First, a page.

Immediate postplacental IUD insertion at cesarean delivery: a prospective cohort study

Contraception. 2012 Aug;86(2):102-5. doi: 10.1016/j.contraception.2011.11.019. Epub 2012 Jan 20.

Abstract

Background: Immediate postplacental insertion of intrauterine devices (IUDs) during cesarean delivery could reduce a substantial barrier to access to long-term effective contraception. Initiating IUD use prior to discharge from the hospital postpartum eliminates a 6-week postpartum waiting period and an additional office visit.

Study design: This was a prospective cohort study of 90 patients undergoing cesarean delivery. After delivery of the placenta, a copper T380A IUD was inserted into the endometrial cavity through the incision. The study participants were followed up at 6 weeks and 6 months postpartum. This study was conducted at the Weiler Division of the Montefiore Medical Center and at the Jacobi Medical Center in the Bronx, NY.

Results: Forty-three (48%) women returned for their 6-week follow-up visits, and among those, no expulsions were recorded. Forty-two (47%) women were reached for phone follow-up at 6 months postpartum, and 80% reported being "happy" or "very happy" with their IUD.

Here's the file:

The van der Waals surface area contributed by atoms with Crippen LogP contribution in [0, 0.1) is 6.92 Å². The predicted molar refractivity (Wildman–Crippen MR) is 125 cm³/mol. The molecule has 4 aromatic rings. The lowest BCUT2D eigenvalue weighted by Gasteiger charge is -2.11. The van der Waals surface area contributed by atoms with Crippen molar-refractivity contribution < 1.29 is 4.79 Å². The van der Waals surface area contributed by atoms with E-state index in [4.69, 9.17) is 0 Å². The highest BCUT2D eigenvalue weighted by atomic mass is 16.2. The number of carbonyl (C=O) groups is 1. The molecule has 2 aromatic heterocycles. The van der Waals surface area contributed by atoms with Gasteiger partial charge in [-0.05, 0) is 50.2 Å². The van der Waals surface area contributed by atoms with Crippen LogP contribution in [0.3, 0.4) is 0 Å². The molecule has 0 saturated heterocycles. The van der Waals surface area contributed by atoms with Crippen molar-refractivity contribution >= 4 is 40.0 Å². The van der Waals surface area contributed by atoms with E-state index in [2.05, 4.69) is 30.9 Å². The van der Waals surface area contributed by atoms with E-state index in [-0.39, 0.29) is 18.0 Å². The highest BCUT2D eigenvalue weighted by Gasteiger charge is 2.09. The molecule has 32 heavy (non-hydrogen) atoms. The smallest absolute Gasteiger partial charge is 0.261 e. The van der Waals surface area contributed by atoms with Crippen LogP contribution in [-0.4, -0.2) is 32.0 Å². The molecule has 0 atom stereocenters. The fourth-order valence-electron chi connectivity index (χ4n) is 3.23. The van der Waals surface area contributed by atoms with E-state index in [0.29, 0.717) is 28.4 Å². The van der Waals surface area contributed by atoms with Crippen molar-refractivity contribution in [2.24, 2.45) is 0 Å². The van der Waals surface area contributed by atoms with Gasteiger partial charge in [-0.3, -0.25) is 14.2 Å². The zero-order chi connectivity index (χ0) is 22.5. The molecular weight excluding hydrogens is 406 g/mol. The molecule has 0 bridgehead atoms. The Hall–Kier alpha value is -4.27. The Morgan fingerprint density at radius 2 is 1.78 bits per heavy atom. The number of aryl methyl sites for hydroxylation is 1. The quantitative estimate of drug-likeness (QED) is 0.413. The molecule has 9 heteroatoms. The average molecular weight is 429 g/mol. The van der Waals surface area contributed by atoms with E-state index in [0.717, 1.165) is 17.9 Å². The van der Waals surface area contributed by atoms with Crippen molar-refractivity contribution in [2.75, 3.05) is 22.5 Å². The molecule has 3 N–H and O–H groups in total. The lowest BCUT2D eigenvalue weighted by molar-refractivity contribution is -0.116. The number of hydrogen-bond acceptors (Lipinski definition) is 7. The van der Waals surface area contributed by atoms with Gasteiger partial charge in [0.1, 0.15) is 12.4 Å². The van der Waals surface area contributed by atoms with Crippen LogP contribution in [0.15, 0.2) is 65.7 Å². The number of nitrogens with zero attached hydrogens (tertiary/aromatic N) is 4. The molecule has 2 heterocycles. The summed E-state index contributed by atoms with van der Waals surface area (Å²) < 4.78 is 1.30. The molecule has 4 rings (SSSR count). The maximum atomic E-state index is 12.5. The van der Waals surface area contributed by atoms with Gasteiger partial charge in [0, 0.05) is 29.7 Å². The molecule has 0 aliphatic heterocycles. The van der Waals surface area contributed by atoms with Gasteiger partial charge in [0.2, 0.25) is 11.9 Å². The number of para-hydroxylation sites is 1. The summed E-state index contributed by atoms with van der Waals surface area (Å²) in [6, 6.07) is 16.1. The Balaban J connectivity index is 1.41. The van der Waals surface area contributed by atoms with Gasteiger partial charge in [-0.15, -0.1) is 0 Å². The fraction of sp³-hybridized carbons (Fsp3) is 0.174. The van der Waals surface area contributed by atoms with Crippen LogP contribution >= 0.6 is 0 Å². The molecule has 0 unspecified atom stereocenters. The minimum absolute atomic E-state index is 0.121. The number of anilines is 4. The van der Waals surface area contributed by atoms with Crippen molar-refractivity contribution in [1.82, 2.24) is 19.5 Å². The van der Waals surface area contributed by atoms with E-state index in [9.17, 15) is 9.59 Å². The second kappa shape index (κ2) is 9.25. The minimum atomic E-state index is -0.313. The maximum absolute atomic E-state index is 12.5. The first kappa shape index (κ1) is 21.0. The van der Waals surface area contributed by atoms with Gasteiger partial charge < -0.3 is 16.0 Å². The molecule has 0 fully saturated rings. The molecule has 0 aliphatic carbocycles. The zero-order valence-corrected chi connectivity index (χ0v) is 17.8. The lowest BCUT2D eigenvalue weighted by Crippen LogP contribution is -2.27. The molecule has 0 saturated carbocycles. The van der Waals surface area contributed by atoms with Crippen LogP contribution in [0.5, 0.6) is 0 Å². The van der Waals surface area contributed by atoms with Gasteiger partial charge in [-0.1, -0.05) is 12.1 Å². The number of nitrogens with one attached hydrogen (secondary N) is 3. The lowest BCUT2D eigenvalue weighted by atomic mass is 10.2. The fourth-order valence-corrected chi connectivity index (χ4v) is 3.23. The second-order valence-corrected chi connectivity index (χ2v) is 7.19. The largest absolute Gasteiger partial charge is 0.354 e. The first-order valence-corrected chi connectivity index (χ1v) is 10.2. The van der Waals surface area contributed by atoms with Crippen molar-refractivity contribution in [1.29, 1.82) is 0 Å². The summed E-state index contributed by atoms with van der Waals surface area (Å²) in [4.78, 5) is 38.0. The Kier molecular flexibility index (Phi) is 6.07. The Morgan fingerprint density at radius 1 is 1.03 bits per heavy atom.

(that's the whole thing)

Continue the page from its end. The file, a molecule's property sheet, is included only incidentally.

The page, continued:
Conclusions: Immediate postplacental IUD insertion at the time of cesarean delivery is safe and acceptable.

Publication types

  • Multicenter Study

MeSH terms

  • Adult
  • African Americans
  • Cesarean Section*
  • Cohort Studies
  • Family Planning Services / methods*
  • Feasibility Studies
  • Female
  • Follow-Up Studies
  • Hispanic or Latino
  • Humans
  • Intrauterine Device Expulsion
  • Intrauterine Devices, Copper* / adverse effects
  • Patient Education as Topic
  • Patient Satisfaction / ethnology
  • Perinatal Care / methods*
  • Pregnancy
  • Prospective Studies
  • United States
  • Young Adult